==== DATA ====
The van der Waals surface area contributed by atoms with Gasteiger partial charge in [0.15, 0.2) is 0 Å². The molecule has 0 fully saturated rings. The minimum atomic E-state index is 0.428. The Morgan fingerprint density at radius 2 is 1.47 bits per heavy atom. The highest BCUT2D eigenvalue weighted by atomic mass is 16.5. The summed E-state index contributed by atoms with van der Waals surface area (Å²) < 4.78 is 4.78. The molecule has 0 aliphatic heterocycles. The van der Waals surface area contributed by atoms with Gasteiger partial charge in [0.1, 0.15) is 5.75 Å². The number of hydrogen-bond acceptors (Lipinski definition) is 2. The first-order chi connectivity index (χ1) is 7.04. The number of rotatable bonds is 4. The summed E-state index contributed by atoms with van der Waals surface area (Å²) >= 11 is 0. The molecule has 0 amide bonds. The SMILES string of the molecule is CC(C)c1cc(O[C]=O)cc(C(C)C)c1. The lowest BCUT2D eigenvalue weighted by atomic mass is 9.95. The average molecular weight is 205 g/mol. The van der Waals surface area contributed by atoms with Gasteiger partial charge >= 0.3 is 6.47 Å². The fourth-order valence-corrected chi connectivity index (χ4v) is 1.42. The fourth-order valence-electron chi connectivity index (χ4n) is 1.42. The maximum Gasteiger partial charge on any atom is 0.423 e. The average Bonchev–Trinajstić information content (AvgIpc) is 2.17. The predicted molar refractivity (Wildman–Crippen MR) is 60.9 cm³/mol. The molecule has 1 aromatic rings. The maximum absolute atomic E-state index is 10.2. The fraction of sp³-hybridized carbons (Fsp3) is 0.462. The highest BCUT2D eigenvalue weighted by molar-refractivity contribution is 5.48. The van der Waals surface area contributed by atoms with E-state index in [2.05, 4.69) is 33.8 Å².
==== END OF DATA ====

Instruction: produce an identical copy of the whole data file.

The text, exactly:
The van der Waals surface area contributed by atoms with Gasteiger partial charge in [0.15, 0.2) is 0 Å². The molecule has 0 fully saturated rings. The minimum atomic E-state index is 0.428. The Morgan fingerprint density at radius 2 is 1.47 bits per heavy atom. The highest BCUT2D eigenvalue weighted by atomic mass is 16.5. The summed E-state index contributed by atoms with van der Waals surface area (Å²) < 4.78 is 4.78. The molecule has 0 aliphatic heterocycles. The van der Waals surface area contributed by atoms with Gasteiger partial charge in [0.1, 0.15) is 5.75 Å². The number of hydrogen-bond acceptors (Lipinski definition) is 2. The first-order chi connectivity index (χ1) is 7.04. The number of rotatable bonds is 4. The summed E-state index contributed by atoms with van der Waals surface area (Å²) >= 11 is 0. The molecule has 0 amide bonds. The SMILES string of the molecule is CC(C)c1cc(O[C]=O)cc(C(C)C)c1. The lowest BCUT2D eigenvalue weighted by atomic mass is 9.95. The average molecular weight is 205 g/mol. The van der Waals surface area contributed by atoms with Gasteiger partial charge >= 0.3 is 6.47 Å². The fourth-order valence-corrected chi connectivity index (χ4v) is 1.42. The fourth-order valence-electron chi connectivity index (χ4n) is 1.42. The maximum Gasteiger partial charge on any atom is 0.423 e. The average Bonchev–Trinajstić information content (AvgIpc) is 2.17. The predicted molar refractivity (Wildman–Crippen MR) is 60.9 cm³/mol. The molecule has 1 aromatic rings. The maximum absolute atomic E-state index is 10.2. The fraction of sp³-hybridized carbons (Fsp3) is 0.462. The highest BCUT2D eigenvalue weighted by molar-refractivity contribution is 5.48. The van der Waals surface area contributed by atoms with E-state index in [2.05, 4.69) is 33.8 Å².